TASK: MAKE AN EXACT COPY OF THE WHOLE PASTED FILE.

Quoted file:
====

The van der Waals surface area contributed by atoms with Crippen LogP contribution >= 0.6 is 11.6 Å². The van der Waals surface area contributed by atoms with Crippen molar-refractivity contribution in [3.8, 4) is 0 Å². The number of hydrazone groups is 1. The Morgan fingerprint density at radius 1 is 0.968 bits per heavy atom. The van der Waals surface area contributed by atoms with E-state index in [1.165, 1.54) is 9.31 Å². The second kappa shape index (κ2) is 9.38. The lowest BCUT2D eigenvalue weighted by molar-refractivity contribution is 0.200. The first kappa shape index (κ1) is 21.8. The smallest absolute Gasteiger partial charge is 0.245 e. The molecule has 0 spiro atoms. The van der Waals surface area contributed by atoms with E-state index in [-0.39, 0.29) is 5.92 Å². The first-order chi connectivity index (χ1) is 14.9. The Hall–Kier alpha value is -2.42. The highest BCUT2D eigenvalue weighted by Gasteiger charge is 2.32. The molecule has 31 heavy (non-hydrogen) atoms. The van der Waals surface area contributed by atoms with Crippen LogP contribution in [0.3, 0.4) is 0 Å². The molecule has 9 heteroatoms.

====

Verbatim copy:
The van der Waals surface area contributed by atoms with Crippen LogP contribution >= 0.6 is 11.6 Å². The van der Waals surface area contributed by atoms with Crippen molar-refractivity contribution in [3.8, 4) is 0 Å². The number of hydrazone groups is 1. The Morgan fingerprint density at radius 1 is 0.968 bits per heavy atom. The van der Waals surface area contributed by atoms with E-state index in [1.165, 1.54) is 9.31 Å². The second kappa shape index (κ2) is 9.38. The lowest BCUT2D eigenvalue weighted by molar-refractivity contribution is 0.200. The first kappa shape index (κ1) is 21.8. The smallest absolute Gasteiger partial charge is 0.245 e. The molecule has 0 spiro atoms. The van der Waals surface area contributed by atoms with E-state index in [-0.39, 0.29) is 5.92 Å². The first-order chi connectivity index (χ1) is 14.9. The Hall–Kier alpha value is -2.42. The highest BCUT2D eigenvalue weighted by Gasteiger charge is 2.32. The molecule has 31 heavy (non-hydrogen) atoms. The van der Waals surface area contributed by atoms with Crippen LogP contribution in [0.3, 0.4) is 0 Å². The molecule has 9 heteroatoms.